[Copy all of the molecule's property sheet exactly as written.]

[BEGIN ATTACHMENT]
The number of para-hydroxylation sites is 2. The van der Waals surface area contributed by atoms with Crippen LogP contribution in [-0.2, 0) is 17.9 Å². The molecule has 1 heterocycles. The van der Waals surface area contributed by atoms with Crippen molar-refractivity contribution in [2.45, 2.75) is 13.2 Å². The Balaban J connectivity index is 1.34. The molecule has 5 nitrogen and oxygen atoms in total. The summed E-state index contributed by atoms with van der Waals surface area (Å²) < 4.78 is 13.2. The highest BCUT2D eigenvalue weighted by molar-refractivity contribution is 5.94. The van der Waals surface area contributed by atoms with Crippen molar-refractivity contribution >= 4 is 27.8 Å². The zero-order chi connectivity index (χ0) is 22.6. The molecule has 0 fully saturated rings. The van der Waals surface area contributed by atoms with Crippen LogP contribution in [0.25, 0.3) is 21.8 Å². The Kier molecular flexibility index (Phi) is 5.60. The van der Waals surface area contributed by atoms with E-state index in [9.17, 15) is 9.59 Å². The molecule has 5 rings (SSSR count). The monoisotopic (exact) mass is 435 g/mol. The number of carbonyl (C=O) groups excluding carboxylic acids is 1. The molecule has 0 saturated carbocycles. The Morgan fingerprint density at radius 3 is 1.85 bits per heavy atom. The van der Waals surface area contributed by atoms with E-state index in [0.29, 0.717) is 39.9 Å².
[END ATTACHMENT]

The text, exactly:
The number of para-hydroxylation sites is 2. The van der Waals surface area contributed by atoms with Crippen LogP contribution in [-0.2, 0) is 17.9 Å². The molecule has 1 heterocycles. The van der Waals surface area contributed by atoms with Crippen molar-refractivity contribution in [2.45, 2.75) is 13.2 Å². The Balaban J connectivity index is 1.34. The molecule has 5 nitrogen and oxygen atoms in total. The summed E-state index contributed by atoms with van der Waals surface area (Å²) < 4.78 is 13.2. The highest BCUT2D eigenvalue weighted by molar-refractivity contribution is 5.94. The van der Waals surface area contributed by atoms with Crippen molar-refractivity contribution >= 4 is 27.8 Å². The zero-order chi connectivity index (χ0) is 22.6. The molecule has 0 fully saturated rings. The van der Waals surface area contributed by atoms with Crippen LogP contribution in [0.25, 0.3) is 21.8 Å². The Kier molecular flexibility index (Phi) is 5.60. The van der Waals surface area contributed by atoms with E-state index in [9.17, 15) is 9.59 Å². The molecule has 5 rings (SSSR count). The monoisotopic (exact) mass is 435 g/mol. The number of carbonyl (C=O) groups excluding carboxylic acids is 1. The molecule has 0 saturated carbocycles. The Morgan fingerprint density at radius 3 is 1.85 bits per heavy atom. The van der Waals surface area contributed by atoms with E-state index in [0.29, 0.717) is 39.9 Å².